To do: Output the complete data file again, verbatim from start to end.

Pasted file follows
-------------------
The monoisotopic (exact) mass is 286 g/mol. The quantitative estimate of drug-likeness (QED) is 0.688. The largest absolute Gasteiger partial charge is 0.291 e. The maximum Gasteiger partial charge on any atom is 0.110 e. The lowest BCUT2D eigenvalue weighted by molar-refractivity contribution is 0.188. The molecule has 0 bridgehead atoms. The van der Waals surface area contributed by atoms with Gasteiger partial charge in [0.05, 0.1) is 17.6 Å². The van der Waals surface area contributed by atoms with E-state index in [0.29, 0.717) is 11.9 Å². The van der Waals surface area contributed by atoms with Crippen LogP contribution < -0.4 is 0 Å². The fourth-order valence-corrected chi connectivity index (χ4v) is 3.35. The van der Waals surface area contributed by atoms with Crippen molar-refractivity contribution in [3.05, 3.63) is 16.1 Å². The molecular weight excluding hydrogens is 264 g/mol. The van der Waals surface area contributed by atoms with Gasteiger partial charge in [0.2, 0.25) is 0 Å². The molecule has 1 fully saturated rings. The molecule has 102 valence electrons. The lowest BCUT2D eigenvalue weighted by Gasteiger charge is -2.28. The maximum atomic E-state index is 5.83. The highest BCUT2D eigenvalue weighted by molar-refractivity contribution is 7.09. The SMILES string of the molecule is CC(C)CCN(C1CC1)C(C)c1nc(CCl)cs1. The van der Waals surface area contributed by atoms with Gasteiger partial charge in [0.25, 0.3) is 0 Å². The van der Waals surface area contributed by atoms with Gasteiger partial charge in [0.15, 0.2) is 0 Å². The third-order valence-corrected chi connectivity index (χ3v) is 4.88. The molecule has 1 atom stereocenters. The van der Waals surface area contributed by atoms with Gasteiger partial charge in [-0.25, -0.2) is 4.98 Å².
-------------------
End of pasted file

The monoisotopic (exact) mass is 286 g/mol. The quantitative estimate of drug-likeness (QED) is 0.688. The largest absolute Gasteiger partial charge is 0.291 e. The maximum Gasteiger partial charge on any atom is 0.110 e. The lowest BCUT2D eigenvalue weighted by molar-refractivity contribution is 0.188. The molecule has 0 bridgehead atoms. The van der Waals surface area contributed by atoms with Gasteiger partial charge in [0.05, 0.1) is 17.6 Å². The van der Waals surface area contributed by atoms with E-state index in [0.29, 0.717) is 11.9 Å². The van der Waals surface area contributed by atoms with Crippen LogP contribution < -0.4 is 0 Å². The fourth-order valence-corrected chi connectivity index (χ4v) is 3.35. The van der Waals surface area contributed by atoms with Crippen molar-refractivity contribution in [3.05, 3.63) is 16.1 Å². The molecular weight excluding hydrogens is 264 g/mol. The van der Waals surface area contributed by atoms with Gasteiger partial charge in [0.2, 0.25) is 0 Å². The molecule has 1 fully saturated rings. The molecule has 102 valence electrons. The lowest BCUT2D eigenvalue weighted by Gasteiger charge is -2.28. The maximum atomic E-state index is 5.83. The highest BCUT2D eigenvalue weighted by molar-refractivity contribution is 7.09. The SMILES string of the molecule is CC(C)CCN(C1CC1)C(C)c1nc(CCl)cs1. The van der Waals surface area contributed by atoms with Gasteiger partial charge in [0.25, 0.3) is 0 Å². The van der Waals surface area contributed by atoms with Gasteiger partial charge in [0.15, 0.2) is 0 Å². The third-order valence-corrected chi connectivity index (χ3v) is 4.88. The molecule has 1 atom stereocenters. The van der Waals surface area contributed by atoms with Gasteiger partial charge in [-0.25, -0.2) is 4.98 Å².